Little by little, you won’t be making empty promises to yourself anymore. That’s when you’ll be able to start implementing your more important nutrition and weight loss goals.
Accept the “off days”.
Another thing to note is that having “off days” where your goals have to be put on hold for a while is totally fine.
There just needs to be an alignment between what you promise yourself and what you actually do. If you accept that you’re going to have a big lunch on a certain occasion and decide to have a lighter dinner to balance out your day, it’s totally fine.
The issue is if you tell yourself that you’re not going to eat a lot and actually end up stuffing your face. You’ll then regret your action and lose trust in yourself.
Let’s look at an example to understand this better.
It’s your best friend’s birthday party, and you know that there is going to be an abundance of food and drinks.
Scenario 1: You tell yourself that you are going to enjoy the food without thinking about your calorie intake. You end up eating a lot and having an amazing night. The next day, you decide to stick to lighter, healthier foods and get back on track.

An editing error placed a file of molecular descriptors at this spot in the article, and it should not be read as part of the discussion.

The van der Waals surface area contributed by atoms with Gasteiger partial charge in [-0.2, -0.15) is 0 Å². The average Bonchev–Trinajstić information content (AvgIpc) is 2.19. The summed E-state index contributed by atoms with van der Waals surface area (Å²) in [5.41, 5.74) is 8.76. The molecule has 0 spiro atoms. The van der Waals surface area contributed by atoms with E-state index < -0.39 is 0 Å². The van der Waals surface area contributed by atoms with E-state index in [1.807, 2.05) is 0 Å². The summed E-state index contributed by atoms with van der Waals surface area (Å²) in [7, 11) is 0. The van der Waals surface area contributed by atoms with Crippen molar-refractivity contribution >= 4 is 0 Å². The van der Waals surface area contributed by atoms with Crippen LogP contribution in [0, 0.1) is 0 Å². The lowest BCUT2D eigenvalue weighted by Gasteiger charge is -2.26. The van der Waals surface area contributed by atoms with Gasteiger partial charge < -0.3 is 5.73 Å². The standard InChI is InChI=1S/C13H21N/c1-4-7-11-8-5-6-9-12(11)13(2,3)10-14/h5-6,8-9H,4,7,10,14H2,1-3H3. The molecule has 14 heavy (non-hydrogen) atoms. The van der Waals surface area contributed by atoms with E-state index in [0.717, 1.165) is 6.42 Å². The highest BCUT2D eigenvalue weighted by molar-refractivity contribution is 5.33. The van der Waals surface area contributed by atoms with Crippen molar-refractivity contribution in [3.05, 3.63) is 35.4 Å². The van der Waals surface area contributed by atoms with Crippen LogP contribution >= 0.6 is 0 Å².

Scenario 2: You tell yourself that you have to be super careful around the food and count everything that you put into your body. A few hours in, you lose it and eat some pizza. Thinking that your efforts are ruined, you start eating anything you find. The next day, you feel like a failure and eat a box of cookies to comfort yourself. These diets never work, anyway.
Which one do you think is best?
The first one works because it is in alignment. No promises are broken. The actions match the commitments. This is what you should strive for.
Forgive yourself if you slip up.
Mastering self-discipline is hard. You’re likely to experience some ups and downs, some successes and failures. If you slip up, acknowledge what caused this and simply keep moving forward. The longer you get caught up in guilt and regret, the harder it will be to get back on track.
Remember that everyone struggles with this to some degree. It’s okay to have a few let-downs. Just work towards making them an exception rather than the norm, without punishing yourself or being too hard on yourself.
If you want to learn how to set health and weight loss goals that you actually keep, check out THIS article.
Improving your self-discipline in conclusion…
If you say you want to achieve a certain goal, it has to come from a place of assurance, certainty, and belief that it will be done. If it’s ingrained in self-doubt, inconsistency, and failure, it’s not going to have any strength in your mind, and simply won’t get achieved.
Start with small tasks to build up your own trust in yourself, and keep on going until you can achieve your biggest goals. Make sure to be gentle with yourself and focus on building your self-discipline rather than punishing your lack of it.